Review: Battletome – Stormcast Eternals

GW’s warehouse in the UK has been a little slow of late and so I was a little surprised when the brand new Battletome: Stormcast Eternals turned up this morning – the second Battletome for Age of Sigmar, and the first of what people will no doubt call the army books.

So, we must now ask ourselves the question – is it any good?

One thing I can say straight away – if you are not keen on the Stormcast Eternals, you are not going to get on with this title (why did you even click on this review, eh?). It is all about the Sigmarines and if they irritate you, this book will just irritate you more. Go read something else, life is too short.

Still with me? Good, we can now begin…


Well, it is pricier than the Chaos Dreadholds Battletome (£35 vs. £20), but also a  lot meatier, weighing in at 152 pages – a little under two thirds of the big Realmgate Wars hardbacks.


One of the first things you will notice on opening the book, as with all Age of Sigmar titles, is all the full page and double page spread artwork. And as always, it really is beyond reproach. Throughout the book, it covers a variety of Stormhosts in a variety of Realms, fighting a variety of enemies. Wherever you are setting your battles, you are going to find some inspiration here.

The Battletome starts with the background material, which makes up about half the book, give or take and if you include the story pages preceding each Battleplan. A quick introduction to who and what the Stormcasts are and why Sigmar is such a big deal leads into how Chaos took over the Mortal Realms and the battles that took place in the ‘First Storm’. You will have seen these bite-size battle descriptions before (in a similar vein to 40k’s timelines), but this one is spread across four pages, starting with the Gates of Azyr and finishing on The Allpoints (as hinted at in the Quest for Ghal Maraz hardback).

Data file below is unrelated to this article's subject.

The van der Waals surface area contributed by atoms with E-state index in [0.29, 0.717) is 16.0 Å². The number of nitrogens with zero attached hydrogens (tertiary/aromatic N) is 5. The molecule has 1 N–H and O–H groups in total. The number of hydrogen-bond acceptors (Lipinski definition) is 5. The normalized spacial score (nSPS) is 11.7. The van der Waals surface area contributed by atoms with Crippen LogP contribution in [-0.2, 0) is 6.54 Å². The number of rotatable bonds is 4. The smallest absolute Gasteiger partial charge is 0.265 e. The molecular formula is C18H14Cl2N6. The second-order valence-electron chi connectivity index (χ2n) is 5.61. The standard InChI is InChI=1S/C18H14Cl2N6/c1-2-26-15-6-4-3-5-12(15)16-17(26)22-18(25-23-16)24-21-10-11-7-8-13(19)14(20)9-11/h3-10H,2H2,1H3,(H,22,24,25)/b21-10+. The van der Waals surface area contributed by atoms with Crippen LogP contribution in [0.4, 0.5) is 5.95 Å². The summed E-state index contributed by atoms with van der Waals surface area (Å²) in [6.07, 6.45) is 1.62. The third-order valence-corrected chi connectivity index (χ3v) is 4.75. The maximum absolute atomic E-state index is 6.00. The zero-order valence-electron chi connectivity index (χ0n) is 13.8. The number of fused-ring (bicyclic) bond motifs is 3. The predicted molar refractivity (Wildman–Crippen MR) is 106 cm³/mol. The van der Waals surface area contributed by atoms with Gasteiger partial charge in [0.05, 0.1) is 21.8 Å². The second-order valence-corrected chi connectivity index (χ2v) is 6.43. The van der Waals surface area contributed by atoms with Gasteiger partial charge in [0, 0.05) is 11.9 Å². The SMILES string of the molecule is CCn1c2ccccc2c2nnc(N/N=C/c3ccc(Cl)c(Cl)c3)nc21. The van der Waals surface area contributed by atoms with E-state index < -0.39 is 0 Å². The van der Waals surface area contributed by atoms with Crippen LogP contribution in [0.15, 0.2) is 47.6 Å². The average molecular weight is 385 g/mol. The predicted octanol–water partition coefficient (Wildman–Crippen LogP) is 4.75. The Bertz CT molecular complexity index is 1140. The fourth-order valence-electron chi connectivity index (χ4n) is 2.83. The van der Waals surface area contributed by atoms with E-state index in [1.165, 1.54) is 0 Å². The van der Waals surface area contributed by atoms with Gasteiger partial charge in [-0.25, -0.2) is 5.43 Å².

The next section, Forces of the Stormhosts, goes into detail on the organisation of the Stormcasts, including their training and formations, with the appropriate space given for creating your own Stormhosts in your own colours. Peppered around here are box texts detailing specific heroes of the Stormcasts, who will be familiar to anyone who has been keeping up to date with the novels (such as Lord-Celestant Zephacleas, from the Ghal Maraz novel – a book worth picking up if you liked War Storm, incidentally).

Each of the different types of Stormcast get their own page, detailing who they are and what function they perform in the Stormhosts – such as the Knight-Heraldor and Knight-Vexillor pictured above.


What may be interesting to those painting one of the ‘official’ Stormhosts are these pages, covering the colour schemes and iconography of each. I took a snap of my guys, the Hallowed Knights, but there are full spreads for the Hammers of Sigmar and the Celestial Vindicators, and four pages dedicated to less famous Stormhosts, including a few we have not seen before such as the Sons of the Storm (white and turquoise), Fists of Sigmarite (gold and black), and the Ghyran Guard (gold and green, and these guys really hate Nurgle), among others.